Wednesday, 8 December 2010
CINECITY: 'Submarine' review:
Richard Ayoade is a very funny man. Once president of the Cambridge University Footlights (a role previously held by such luminaries as Peter Cook, Eric Idle, David Mitchell and (oddly) film critic Peter Bradshaw), Ayoade has established himself as a leading figure of British television comedy. He is best known for his role as Maurice Moss in Graham Linehan's once-good-now-terrible 'The IT Crowd', but has also appeared in the likes of 'The Mighty Boosh', 'Nathan Barley' and 'Time Trumpet'. Added to that, he co-wrote and starred in 80s sci-fi pastiche 'Garth Marenghi's Darkplace' and spoof chat show 'Man to Man with Dean Learner' - both as the same character. To my mind he is so gifted a comic performer that he even lit up the execrable British comedy film 'Bunny and the Bull' last year, with an all-too-brief cameo role (the film's sole highlight). Now, following a stint directing music videos for the like of the Arctic Monkeys, he has gone behind the camera to direct his debut feature film 'Submarine', which received its premiere in Toronto in September and closed Brighton's Cinecity Film Festival on Sunday evening.
For his maiden feature film the comic actor has chosen to adapt Joe Dunthorne's 2008 novel 'Submarine', which follows Welsh teenager Oliver Tate as he tries to lose his virginity (before it becomes legal) and prevent his parents from separating. Oliver is coldly analytical about his school classmates and (what he sees as) his parents failing relationship, creepily observing everything and ultimately understanding nothing. His delusions of grandeur and social awkwardness are depicted with unsettling brilliance by the young Craig Roberts. Equally compelling are a restrained Sally Hawkins as his mother and a withdrawn and quite sad Noah Taylor as his father. Another young actor, Yasmin Paige, portrays Oliver's love interest - the fickle and malevolent Jordana. Paige is, on this evidence, a watchable screen presence with bags of charisma. Also cast in a small role is Warp Films regular Paddy Considine, as a spiritual guru who has some of the film's funniest lines.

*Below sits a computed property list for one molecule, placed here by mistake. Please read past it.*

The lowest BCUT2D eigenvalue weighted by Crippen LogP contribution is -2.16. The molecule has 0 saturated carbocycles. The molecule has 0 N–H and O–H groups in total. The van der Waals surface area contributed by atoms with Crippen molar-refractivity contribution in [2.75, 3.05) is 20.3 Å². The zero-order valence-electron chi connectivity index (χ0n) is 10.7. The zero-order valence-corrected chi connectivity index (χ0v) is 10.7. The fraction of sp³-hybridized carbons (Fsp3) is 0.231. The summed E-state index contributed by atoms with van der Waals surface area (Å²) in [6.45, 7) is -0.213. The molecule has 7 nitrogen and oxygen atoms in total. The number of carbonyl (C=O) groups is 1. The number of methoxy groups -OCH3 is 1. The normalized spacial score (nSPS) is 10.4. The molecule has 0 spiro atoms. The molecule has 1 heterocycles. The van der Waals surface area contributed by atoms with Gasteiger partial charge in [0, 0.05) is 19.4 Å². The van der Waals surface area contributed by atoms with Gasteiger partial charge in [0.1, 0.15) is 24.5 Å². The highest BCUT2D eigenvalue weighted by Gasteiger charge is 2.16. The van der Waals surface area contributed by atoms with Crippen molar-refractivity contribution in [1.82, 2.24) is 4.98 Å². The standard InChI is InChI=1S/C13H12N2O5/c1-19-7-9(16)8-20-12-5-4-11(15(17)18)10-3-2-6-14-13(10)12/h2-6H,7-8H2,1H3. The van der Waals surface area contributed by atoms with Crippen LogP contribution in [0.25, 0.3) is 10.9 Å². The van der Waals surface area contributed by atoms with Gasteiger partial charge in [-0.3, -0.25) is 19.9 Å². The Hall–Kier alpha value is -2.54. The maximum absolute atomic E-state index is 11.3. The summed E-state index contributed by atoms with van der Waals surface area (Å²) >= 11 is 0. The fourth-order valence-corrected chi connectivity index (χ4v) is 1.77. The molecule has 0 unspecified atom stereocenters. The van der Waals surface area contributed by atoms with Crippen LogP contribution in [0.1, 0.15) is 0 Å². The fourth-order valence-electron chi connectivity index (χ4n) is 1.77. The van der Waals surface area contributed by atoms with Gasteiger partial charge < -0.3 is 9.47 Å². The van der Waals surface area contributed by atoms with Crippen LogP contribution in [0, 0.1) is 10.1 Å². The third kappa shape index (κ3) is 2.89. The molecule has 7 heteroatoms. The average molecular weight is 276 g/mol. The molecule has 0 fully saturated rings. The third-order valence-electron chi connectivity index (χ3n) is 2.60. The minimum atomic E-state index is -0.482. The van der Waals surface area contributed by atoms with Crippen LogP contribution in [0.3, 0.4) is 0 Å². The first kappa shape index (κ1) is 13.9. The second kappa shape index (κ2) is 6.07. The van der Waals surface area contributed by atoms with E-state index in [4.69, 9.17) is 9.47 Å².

As you'd expect from a film made by Richard Ayoade, 'Submarine' is a comedy. But it is quite a dry comedy which comes more from the language and the actors reading of the dialogue than from overtly comic moments. In fact Ayoade is unafraid to go fairly long stretches without any obvious "gags" at all. Oliver's "ninja" next door neighbour Graham (Considine's guru character) is as broad as the film gets, aside from the sexual ('Inbetweeners-'esque) crudity of Oliver's school friends, but even then the comedy is never overplayed and the film skillfully avoids the all-out ridiculous. Some of the humour is pretty macabre too. For instance, one scene sees Oliver tell us, via narration, that he has read that pets are important for child development in that they prepare children to accept death. With Jordana's mother suffering from cancer, Oliver then resolves (with the best intentions) to kill her dog so as to soften the blow of her mother's possible demise. It is a relief to see, given his exagerated comic personae, that Ayoade can slip into this whole other gear and make what is a subtle, complex and overall human film.
Rarely in a debut feature do you find a director so in command of the form, as you sense that everything in 'Submarine' has been carefully played out in its director's head and translated exactly that way onto the screen. In the same way that the novel is self-consciously a novel (with Oliver referencing himself as being "the protagonist") Ayoade's film revels in the fact that it is a film, as Oliver talks about the camera techniques the film must implement if it is to tell his story. His megalomania draws obvious parallels with Jason Schwartzman's Max Fischer from the Wes Anderson film 'Rushmore' and other clear Anderson parallels are visible in terms of the films clean and colourful intertitles as well as in Ayoade's use of zooms and tracking shots. Also present is the same love of precision and detail, although these visual motifs and affectations probably owe more to the two filmmaker's shared love of the French New Wave than anything else. Oddly though, the film 'Submarine' most reminded me of was Kubrick's 'A Clockwork Orange' with Oliver's narration recounting his darker thoughts and actions with the same cheerful amorality of Malcolm McDowell's Alex.
'Submarine' is as sweet and at times unsettling as it is beautifully made and wonderfully acted. It is funny - but not too funny - and also melancholic and above all truthful, in spite of that fact that it takes place in a reality heightened by its narrator's ego. When Noah Taylor (a Hove local) introduced the film to the Cinecity crowd at the weekend, he heralded Richard Ayoade as an important British filmmaker for the future. Before the film rolled that might have just sounded like polite hyperbole. After it finished, to a rapturous ovation, I was left in little doubt that he was right.
Now Richard Ayoade joins fellow British comedians (and sometime collaborators) Armando Iannucci and Chris Morris in making a terrific debut film, I am left to wonder: with the bar raised impossibly high, what can we expect from their next efforts? I am certainly excited to find out.
'Submarine' is released in the UK in March next year and is not yet rated by the BBFC. No trailer is currently available.